Professor Jovica V Milanovic

Deputy Head of Department and Head of Electrical Energy and Power Systems Group (EEPs), Department of Electrical and Electronic Engineering (EEE).

Jovica Milanovic


I was attracted to this role because it gave me the opportunity to help further enhance the Group's and the Department's international reputation and visibility by using the extensive experience I have acquired throughout my career working at different universities in different countries and continents.

I was attracted to the University of Manchester (formerly UMIST) because of its international reputation and the prestige of being a world-leader in area of Power Systems.


My theoretical and applied research work is equally split between the areas of Power System Dynamics and Power Quality with a common, underlying stream of probabilistic/ stochastic modelling of uncertainties of events and system parameters.

On a day to day basis, I work with several 'groups' of people in EEE Department and EEPS Group and also my own 11-people strong research team. My day in the office is to a very large extent, if not completely, devoted to addressing issues brought forward by colleagues from these different groups. Typically, this includes help with and advice on a wide range of personal, administrative, managerial and research questions. My role also includes various activities related to my involvement in international working groups, advisory bodies and learned societies. I also devote time to writing research papers and reports with my research team.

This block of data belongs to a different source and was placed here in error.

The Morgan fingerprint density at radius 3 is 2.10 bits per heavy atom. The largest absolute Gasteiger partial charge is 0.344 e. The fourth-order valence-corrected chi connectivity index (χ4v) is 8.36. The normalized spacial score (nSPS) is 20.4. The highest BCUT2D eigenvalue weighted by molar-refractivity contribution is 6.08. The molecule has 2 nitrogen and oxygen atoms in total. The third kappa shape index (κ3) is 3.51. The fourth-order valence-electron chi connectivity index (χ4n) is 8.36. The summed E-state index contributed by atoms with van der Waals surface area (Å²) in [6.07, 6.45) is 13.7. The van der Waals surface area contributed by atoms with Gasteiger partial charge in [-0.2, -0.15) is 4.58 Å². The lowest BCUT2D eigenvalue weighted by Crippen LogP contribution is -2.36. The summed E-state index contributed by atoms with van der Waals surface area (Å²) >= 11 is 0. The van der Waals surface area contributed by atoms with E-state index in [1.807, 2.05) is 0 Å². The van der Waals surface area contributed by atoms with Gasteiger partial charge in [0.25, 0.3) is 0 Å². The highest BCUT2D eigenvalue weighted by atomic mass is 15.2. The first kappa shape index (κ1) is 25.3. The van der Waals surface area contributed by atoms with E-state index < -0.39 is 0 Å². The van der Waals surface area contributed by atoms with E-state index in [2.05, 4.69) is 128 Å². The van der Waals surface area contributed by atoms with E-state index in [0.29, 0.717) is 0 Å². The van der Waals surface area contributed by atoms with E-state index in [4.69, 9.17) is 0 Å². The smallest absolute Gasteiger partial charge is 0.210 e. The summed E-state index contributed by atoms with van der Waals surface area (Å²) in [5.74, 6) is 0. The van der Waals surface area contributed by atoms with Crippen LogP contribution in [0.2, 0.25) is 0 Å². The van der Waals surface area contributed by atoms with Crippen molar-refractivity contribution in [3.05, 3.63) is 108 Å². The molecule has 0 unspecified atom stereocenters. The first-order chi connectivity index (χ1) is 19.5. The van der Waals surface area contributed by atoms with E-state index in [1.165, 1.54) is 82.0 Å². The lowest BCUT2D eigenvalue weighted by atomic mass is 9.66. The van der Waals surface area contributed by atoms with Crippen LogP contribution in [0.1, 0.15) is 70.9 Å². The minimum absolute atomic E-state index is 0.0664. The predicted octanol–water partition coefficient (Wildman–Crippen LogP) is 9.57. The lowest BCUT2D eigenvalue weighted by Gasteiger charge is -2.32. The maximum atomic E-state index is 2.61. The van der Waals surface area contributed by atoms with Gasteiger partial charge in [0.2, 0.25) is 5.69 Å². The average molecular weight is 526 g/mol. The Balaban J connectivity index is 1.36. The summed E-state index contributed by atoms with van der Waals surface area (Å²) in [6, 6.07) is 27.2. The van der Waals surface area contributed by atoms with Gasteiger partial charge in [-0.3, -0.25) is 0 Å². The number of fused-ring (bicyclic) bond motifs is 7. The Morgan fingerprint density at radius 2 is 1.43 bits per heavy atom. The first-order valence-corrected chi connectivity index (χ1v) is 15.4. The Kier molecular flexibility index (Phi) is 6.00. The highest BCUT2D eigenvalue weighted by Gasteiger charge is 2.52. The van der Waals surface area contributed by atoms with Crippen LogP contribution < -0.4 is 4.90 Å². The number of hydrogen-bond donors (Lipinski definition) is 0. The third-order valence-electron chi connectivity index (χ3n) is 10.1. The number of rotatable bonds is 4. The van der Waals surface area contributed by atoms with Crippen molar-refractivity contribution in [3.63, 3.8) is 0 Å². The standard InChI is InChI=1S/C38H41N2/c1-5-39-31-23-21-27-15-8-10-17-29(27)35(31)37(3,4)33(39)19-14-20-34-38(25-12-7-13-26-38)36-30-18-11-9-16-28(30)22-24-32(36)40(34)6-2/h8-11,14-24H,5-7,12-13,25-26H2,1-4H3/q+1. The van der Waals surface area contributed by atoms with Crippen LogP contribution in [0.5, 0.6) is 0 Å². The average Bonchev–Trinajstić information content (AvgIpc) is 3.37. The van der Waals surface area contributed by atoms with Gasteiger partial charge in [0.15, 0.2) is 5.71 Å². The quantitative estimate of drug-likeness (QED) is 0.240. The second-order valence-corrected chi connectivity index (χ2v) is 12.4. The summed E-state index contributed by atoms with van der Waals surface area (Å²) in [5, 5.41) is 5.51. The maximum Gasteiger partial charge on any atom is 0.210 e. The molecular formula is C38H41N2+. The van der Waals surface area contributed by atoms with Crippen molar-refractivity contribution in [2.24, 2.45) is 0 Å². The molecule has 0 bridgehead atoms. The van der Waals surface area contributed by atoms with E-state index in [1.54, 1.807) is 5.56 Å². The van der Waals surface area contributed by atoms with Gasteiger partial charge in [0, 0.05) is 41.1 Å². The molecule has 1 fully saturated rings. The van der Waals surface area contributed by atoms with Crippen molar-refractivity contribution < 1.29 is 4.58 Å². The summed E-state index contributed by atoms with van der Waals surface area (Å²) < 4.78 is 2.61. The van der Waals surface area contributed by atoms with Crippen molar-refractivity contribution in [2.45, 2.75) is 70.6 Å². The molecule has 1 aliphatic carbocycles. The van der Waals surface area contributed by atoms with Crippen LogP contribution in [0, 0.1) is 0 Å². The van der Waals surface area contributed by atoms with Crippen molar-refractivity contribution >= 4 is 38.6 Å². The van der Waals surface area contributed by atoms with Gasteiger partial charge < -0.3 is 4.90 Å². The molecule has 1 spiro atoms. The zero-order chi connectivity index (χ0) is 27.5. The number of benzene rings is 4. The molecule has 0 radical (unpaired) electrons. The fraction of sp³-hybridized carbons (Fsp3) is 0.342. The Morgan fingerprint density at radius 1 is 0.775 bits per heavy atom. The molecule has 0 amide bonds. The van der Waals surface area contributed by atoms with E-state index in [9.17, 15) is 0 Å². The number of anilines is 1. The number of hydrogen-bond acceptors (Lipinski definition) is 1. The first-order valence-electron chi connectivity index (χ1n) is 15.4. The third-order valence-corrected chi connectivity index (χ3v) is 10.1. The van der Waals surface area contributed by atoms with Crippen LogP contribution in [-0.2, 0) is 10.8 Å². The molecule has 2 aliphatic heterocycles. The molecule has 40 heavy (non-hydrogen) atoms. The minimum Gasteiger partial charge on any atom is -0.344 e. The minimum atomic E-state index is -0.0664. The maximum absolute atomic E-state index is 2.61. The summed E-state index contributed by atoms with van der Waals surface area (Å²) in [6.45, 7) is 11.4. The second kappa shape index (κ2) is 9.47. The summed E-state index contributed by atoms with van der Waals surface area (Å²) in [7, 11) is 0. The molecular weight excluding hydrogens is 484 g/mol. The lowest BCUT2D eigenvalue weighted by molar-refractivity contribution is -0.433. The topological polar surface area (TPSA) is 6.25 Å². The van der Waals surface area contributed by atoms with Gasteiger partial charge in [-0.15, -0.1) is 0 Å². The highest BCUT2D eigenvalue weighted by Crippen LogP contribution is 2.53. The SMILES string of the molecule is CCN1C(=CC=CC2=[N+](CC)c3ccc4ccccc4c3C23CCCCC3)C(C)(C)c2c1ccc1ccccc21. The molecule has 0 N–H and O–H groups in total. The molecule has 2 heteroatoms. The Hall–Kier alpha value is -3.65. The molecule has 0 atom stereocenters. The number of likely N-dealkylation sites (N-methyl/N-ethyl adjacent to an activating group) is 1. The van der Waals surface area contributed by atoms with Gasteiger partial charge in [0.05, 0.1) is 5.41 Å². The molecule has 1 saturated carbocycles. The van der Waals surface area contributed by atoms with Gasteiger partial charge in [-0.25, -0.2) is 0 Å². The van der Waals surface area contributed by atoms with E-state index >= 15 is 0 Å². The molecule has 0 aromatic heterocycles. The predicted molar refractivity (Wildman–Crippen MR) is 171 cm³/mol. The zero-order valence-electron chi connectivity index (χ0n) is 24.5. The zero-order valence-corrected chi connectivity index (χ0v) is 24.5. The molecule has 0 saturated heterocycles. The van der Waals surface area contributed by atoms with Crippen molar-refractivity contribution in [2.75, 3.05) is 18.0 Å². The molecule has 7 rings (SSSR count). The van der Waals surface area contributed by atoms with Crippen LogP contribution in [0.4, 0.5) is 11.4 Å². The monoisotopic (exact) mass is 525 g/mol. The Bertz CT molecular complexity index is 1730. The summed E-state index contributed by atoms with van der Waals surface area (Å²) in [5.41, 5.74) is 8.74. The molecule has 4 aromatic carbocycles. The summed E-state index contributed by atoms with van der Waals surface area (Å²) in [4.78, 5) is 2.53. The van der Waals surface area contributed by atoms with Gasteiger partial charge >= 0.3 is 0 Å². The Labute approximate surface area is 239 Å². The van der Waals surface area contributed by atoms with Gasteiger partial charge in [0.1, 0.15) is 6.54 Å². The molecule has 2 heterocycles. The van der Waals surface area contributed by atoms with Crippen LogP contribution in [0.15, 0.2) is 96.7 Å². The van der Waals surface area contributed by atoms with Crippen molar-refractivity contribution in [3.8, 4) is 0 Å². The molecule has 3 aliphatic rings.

I particularly enjoy my role as it gives me the opportunity to help others to achieve their full potential in various aspects of their academic work and jointly contributing to the enhancement of Group's and Department's national and international profile and visibility.

Currently, I 'showcase my research' almost exclusively through my published work and involvement in panels or delivering keynote speeches at international conferences. In the past, I was also very actively involved with and led international working groups. I still give occasional academic and industrial lectures and courses around the world though the number of these reduced significantly in recent years due to my increased administrative duties at the university.


I hope that I will contribute to changing future energy landscapes a little by encouraging colleagues from academia and industry to start looking into solving various power systems related problems by applying probabilistic risk based approaches and computer intelligence based methods rather than traditional deterministic methods. This is becoming essential due to increasing uncertainties in parameters and operation of electrical power, and other energy systems and growing interdependences between various energy networks (electricity, gas, heat), water supply, transport, communication infrastructure, energy policy and market forces as well as human behavioural and socio-economic preferences.

As a researcher working in the field of mathematical modelling and analysis of electrical power systems rather than someone 'in energy' per se, in my opinion a real 'game changer' would be commercial exploitation of nuclear fusion closely followed by discovery of materials and corresponding technology that would enable cost efficient exploitation of solar energy.

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